It’s commonplace to be jaded about the epidemiology figures for eye diseases. We routinely see huge numbers tossed about—e.g., two million Americans have AMD, three million have glaucoma—and gloss over the human impact of those words. It brings to mind a quote often attributed to Joseph Stalin: “One death is a tragedy. One million deaths is a statistic.”
But there are real people behind these numbers, and it’s worth remembering that when we see the staggering figures in a new report from the World Health Organization on the pervasiveness of vision loss.
An array of numbers in the World Report on Vision tells the story of vision’s inherent fragility, beginning with top-line estimates of people affected by eye conditions capable of leading to impairment but not yet inflicting any. Figures for myopia (2.6 billion sufferers) and presbyopia (1.8 billion) highlight the silver lining: the most pervasive eye problems are at least the easiest ones to rectify. More intractable, of course, are those conditions brought on by disease processes like AMD, which affects 196 million people globally, diabetic retinopathy (146 million) and glaucoma (76 million).
The WHO puts the tally for those experiencing some kind of vision loss at 2.2 billion people, and says one billion could have been helped if they had gotten better—or, heck, any!— eye care. “As usual, this burden is not borne equally,” the report says. “It weighs more heavily on low- and middle-income countries, on older people, and on rural communities.”
Drilling down into that one billion figure, we see the lion’s share is comprised of uncorrected presbyopia, affecting 826 million people. Consider that for a minute. Something as simple as a pair of drugstore readers could make a profound difference for a group of people 2.5 times the size of the entire US population. Next highest is unaddressed refractive error (123.7 million), followed by cataract (65.2 million), glaucoma (6.9 million), corneal opacities (4.2 million), diabetic retinopathy (three million) and trachoma (two million).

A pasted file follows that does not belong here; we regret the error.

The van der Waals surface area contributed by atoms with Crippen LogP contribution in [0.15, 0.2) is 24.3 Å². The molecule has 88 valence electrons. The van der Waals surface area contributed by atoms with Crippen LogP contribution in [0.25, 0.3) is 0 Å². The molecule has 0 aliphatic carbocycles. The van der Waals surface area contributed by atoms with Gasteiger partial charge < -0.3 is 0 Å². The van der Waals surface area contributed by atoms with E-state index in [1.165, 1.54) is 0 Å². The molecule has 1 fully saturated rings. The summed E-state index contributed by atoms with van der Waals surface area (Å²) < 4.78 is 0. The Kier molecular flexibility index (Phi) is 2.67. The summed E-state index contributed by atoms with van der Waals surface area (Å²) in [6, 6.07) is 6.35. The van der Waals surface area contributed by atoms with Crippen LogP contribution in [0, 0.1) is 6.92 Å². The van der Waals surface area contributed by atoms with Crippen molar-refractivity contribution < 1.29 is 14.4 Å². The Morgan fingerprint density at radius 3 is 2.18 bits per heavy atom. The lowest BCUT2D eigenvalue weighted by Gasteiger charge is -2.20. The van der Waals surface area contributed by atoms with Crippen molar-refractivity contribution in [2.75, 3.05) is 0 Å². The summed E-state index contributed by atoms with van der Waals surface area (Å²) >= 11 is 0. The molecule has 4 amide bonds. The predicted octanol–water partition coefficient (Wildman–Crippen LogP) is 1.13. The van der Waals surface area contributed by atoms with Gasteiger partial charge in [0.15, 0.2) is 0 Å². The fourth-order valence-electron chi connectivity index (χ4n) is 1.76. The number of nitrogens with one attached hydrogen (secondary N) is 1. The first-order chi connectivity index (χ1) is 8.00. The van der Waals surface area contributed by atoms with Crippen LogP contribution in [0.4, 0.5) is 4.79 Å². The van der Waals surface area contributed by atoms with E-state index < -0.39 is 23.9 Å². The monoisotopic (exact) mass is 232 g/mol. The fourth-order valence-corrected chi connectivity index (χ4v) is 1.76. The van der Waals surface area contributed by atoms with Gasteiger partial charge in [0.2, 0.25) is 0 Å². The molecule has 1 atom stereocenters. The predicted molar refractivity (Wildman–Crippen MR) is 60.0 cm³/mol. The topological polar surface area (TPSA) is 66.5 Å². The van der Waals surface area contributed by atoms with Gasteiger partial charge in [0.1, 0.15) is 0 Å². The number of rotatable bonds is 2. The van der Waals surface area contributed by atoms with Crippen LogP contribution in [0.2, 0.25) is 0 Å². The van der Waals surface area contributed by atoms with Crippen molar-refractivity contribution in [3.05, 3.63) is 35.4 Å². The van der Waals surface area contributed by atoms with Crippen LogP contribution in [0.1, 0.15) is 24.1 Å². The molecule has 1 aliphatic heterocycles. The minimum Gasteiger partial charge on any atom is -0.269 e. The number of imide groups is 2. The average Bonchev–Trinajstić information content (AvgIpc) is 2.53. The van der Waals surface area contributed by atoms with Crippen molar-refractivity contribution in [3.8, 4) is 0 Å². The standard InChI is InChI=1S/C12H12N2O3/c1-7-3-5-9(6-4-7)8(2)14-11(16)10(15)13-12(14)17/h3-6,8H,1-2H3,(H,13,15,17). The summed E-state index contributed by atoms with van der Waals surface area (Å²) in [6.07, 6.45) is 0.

So, using the WHO’s numbers, at least 950 million people just need glasses, by far the easiest thing in eye care to provide. It makes me think of the (frustrating, to us in optometry) use of the word optics in political parlance to mean bad PR. Clearly, the optics of it all doesn’t look good. Add in the need for preventive care and medical intervention for active eye disease, and the global burden seems nearly insurmountable.
One WHO recommendation involves giving optometry a boost. The profession sorely needs it. The scope, and very definition, of optometry varies wildly among countries. In many, it’s much more akin to opticianry. “In some countries,” the report states, “productivity may be diminished because a section of the health workforce, such as optometrists, are not accredited to carry out eye care services independently.”
The WHO report offers a sobering look at the work to be done. Building up optometrists globally—as both vision and eye health pros—could make a profound difference.